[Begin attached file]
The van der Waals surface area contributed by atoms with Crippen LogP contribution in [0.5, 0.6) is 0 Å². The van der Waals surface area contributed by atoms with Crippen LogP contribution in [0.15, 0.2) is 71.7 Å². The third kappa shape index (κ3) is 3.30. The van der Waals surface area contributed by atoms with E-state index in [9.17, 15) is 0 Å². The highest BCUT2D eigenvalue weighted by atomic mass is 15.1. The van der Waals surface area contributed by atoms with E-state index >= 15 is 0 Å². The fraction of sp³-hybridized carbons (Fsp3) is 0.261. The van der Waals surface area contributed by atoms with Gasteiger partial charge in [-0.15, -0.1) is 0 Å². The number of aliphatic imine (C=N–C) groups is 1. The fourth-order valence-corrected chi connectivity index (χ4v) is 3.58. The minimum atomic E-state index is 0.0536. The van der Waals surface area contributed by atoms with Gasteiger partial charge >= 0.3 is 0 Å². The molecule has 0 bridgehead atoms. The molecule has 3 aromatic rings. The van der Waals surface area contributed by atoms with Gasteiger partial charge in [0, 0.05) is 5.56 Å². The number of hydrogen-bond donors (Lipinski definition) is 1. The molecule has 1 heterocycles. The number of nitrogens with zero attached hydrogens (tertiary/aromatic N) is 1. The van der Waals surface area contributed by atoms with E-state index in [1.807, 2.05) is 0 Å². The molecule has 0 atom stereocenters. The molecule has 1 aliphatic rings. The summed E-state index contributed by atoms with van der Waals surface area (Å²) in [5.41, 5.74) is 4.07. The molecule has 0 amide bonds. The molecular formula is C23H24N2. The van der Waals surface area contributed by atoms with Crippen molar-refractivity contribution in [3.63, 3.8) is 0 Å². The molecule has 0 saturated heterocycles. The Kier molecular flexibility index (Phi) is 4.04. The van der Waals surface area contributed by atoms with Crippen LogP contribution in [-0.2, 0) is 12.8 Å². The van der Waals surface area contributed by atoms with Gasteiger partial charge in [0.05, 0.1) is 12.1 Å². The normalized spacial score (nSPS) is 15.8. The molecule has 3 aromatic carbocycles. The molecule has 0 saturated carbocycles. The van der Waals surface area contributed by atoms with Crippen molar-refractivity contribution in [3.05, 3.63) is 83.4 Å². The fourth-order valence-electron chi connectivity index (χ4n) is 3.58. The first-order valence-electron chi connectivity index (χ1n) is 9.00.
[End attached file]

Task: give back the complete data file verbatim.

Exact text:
The van der Waals surface area contributed by atoms with Crippen LogP contribution in [0.5, 0.6) is 0 Å². The van der Waals surface area contributed by atoms with Crippen LogP contribution in [0.15, 0.2) is 71.7 Å². The third kappa shape index (κ3) is 3.30. The van der Waals surface area contributed by atoms with E-state index in [9.17, 15) is 0 Å². The highest BCUT2D eigenvalue weighted by atomic mass is 15.1. The van der Waals surface area contributed by atoms with E-state index >= 15 is 0 Å². The fraction of sp³-hybridized carbons (Fsp3) is 0.261. The van der Waals surface area contributed by atoms with Gasteiger partial charge in [-0.15, -0.1) is 0 Å². The number of aliphatic imine (C=N–C) groups is 1. The fourth-order valence-corrected chi connectivity index (χ4v) is 3.58. The minimum atomic E-state index is 0.0536. The van der Waals surface area contributed by atoms with Gasteiger partial charge >= 0.3 is 0 Å². The molecule has 0 bridgehead atoms. The molecule has 3 aromatic rings. The van der Waals surface area contributed by atoms with Gasteiger partial charge in [0, 0.05) is 5.56 Å². The number of hydrogen-bond donors (Lipinski definition) is 1. The molecule has 1 heterocycles. The number of nitrogens with zero attached hydrogens (tertiary/aromatic N) is 1. The van der Waals surface area contributed by atoms with E-state index in [1.807, 2.05) is 0 Å². The molecule has 0 atom stereocenters. The molecule has 1 aliphatic rings. The summed E-state index contributed by atoms with van der Waals surface area (Å²) in [5.41, 5.74) is 4.07. The molecule has 0 amide bonds. The molecular formula is C23H24N2. The van der Waals surface area contributed by atoms with Crippen molar-refractivity contribution in [3.63, 3.8) is 0 Å². The molecule has 0 saturated heterocycles. The Kier molecular flexibility index (Phi) is 4.04. The van der Waals surface area contributed by atoms with Crippen LogP contribution in [-0.2, 0) is 12.8 Å². The van der Waals surface area contributed by atoms with Gasteiger partial charge in [0.05, 0.1) is 12.1 Å². The normalized spacial score (nSPS) is 15.8. The molecule has 3 aromatic carbocycles. The molecule has 0 saturated carbocycles. The van der Waals surface area contributed by atoms with Crippen molar-refractivity contribution in [3.05, 3.63) is 83.4 Å². The fourth-order valence-electron chi connectivity index (χ4n) is 3.58. The first-order valence-electron chi connectivity index (χ1n) is 9.00.